Save on Your BPOne of the most common errors made by insurance companies is miscalculation of the family deductible. For example, your plan may have a deductible of $200 per person and $400 per family. But unless the company adds up all of your family's bills, each of you might still be paying individual deductibles even though the $400 family requirement has already been met.
A similar error can occur if the claims office neglects to calculate your annual total out-of-pocket limit. Once you have paid this amount, generally between $1,000 and $2,000, the insurance company pays 100 percent of all other costs for the remainder of the year. So be sure to keep a careful tally of individual as well as total family payments.
Save On Your Hospital BillIf you need surgery, ask your doctor if it can be performed on an outpatient basis or on the day you are admitted to the hospital. If not, ask if you can schedule your surgery early in the week to avoid spending the weekend in the hospital.
Have all the necessary pre-op tests done before you're admitted to save at least a day or two of hospital charges.
Keep a log. Try to keep a daily record of the services, medications and other supplies you receive. You can find forms for logging tests and medication in Take This Book to the Hospital With You, from The People's Medical Society.
When you get your bill, check that you are not being charged for procedures you didn't have or items you didn't use. If you get a bill with just summary charges, ask the hospital for a detailed breakdown of your stay.
To make sure the charges are correct, start with the obvious: The room rate, number of days, major procedures, operating room, recovery room, etc. Then, compare the other charges against your records. It might take some time, but it could save you money. (For more information, see How to Check your Hospital Bills.)
Save On Your Doctors FeesIf your health insurance covers 80 percent of doctors' fees, that means your costs are 80 percent covered. Right? Not necessarily!
Only 80 percent of fees the insurance company considers to be "reasonable and customary" are covered. What happens if your doctor charges $4,000 for a procedure your insurance company thinks should cost $3,500? Your insurer will only pay 80 percent of the $3,500, or $2,800. That leaves you with $1,200 to pay! Find out ahead of time how much your insurance company will pay for a procedure and tell your doctor you want to make sure his or her fee is covered by your insurance. Many physicians will agree not to charge more than that.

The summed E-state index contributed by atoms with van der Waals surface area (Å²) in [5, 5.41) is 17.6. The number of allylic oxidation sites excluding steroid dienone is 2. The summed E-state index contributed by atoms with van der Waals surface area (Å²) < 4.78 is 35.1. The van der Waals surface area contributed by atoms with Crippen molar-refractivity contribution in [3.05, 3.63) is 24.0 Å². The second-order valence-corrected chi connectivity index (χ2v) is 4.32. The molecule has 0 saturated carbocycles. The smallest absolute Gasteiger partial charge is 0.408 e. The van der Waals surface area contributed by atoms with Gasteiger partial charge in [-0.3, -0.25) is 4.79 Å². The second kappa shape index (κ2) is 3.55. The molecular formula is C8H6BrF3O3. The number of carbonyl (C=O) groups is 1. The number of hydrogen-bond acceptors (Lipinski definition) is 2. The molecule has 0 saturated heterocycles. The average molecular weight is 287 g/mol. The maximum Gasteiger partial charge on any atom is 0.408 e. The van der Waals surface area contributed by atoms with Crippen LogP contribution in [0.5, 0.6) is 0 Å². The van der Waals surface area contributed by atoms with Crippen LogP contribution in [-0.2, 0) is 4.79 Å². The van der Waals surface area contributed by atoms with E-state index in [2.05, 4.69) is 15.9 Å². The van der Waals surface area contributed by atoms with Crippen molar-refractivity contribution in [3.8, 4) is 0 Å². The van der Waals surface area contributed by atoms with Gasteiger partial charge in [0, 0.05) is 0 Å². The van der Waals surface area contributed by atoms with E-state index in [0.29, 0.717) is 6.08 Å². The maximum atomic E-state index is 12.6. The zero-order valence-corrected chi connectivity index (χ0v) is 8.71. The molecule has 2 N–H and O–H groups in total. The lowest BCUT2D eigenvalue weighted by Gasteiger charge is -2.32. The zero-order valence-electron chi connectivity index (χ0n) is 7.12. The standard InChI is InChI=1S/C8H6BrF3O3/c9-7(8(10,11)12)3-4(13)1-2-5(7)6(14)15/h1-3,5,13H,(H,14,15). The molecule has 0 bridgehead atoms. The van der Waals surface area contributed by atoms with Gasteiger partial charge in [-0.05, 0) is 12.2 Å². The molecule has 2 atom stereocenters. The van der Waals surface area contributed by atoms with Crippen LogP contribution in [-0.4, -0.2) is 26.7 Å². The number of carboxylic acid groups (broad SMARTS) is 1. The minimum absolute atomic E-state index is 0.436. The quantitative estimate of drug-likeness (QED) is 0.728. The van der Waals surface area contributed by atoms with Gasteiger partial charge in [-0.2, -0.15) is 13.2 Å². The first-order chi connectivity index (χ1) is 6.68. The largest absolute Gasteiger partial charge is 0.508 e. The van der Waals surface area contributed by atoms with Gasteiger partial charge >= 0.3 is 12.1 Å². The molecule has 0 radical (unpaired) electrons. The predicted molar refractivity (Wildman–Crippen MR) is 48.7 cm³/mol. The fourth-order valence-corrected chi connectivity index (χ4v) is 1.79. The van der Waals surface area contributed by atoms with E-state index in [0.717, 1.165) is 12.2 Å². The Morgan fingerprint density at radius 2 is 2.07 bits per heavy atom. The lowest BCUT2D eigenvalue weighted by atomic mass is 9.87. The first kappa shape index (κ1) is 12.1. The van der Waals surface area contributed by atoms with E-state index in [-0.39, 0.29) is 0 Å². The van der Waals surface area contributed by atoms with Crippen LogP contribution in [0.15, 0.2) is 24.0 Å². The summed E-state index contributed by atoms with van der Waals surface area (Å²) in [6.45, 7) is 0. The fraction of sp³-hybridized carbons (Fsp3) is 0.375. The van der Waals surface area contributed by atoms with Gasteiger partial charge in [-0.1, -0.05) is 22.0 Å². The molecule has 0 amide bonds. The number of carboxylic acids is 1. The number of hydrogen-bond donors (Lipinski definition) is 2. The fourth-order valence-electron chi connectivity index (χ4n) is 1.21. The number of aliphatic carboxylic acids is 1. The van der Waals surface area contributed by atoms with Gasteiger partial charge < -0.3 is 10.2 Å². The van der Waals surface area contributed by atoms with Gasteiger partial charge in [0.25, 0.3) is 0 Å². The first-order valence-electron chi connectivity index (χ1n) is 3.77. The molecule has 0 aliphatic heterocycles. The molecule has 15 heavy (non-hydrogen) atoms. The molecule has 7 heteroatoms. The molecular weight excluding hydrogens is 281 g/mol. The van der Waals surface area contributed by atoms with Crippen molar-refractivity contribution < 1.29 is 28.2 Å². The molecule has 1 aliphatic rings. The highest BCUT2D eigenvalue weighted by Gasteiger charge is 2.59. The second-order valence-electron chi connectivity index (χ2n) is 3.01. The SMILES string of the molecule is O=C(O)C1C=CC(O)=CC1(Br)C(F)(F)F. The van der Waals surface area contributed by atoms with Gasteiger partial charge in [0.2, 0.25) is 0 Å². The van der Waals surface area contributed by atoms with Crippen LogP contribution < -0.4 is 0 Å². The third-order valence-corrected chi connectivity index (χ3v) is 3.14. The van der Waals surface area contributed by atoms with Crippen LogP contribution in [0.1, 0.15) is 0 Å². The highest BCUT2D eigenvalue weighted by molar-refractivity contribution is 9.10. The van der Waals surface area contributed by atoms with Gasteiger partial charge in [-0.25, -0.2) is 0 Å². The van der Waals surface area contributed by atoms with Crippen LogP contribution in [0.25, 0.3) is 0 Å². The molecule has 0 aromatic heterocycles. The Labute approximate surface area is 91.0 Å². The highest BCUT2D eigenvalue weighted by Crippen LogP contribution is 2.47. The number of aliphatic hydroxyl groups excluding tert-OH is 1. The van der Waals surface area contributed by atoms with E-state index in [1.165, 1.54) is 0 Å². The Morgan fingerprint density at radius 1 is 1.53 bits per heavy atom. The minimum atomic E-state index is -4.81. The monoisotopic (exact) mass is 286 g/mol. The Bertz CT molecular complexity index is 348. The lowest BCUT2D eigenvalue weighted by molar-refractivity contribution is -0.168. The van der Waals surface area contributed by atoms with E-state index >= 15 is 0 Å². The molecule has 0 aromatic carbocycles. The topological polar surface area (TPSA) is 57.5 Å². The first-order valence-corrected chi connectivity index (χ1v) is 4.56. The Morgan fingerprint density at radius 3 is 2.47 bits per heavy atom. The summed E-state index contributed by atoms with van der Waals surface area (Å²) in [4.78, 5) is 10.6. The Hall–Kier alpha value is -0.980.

Money-Smart Health Care ChoicesDon't repeat medical tests needlessly. If you change physicians or dentists, have your new doctor get copies of your records.
Buy generic drugs, both over-the-counter and prescription, and shop around for the best price. Generics are usually a lot cheaper than name-brand medications and almost always as safe and effective. Ask your doctor to prescribe generics when they're available.
Consider buying prescription drugs from mail-order pharmacies. Mail-order firms often charge less than your local druggist. One caveat: They can't fill prescriptions as quickly. But they're perfect for patients taking medication for long-term conditions, such as high blood pressure or heart disease. Ask your personnel department if your company has a mail-order program or try a mail-order pharmacy. (For more information, see How to Save on Prescription Drugs.)
Avoid emergency rooms except in true emergencies. Show up at an emergency room at midnight with a problem that can wait until morning and you lose twice: You pay top dollar, and you wait for hours while the real emergencies are taken care of. Try your doctor or a 24-hour urgent-care center. (For more information on when to use the ER, read Before You Go to the ER, Read This.)
Get your children vaccinated, and make sure you are protected too. Although insurance may not cover their costs, immunizations are among the biggest bargains in medicine. Keep records and get boosters when needed.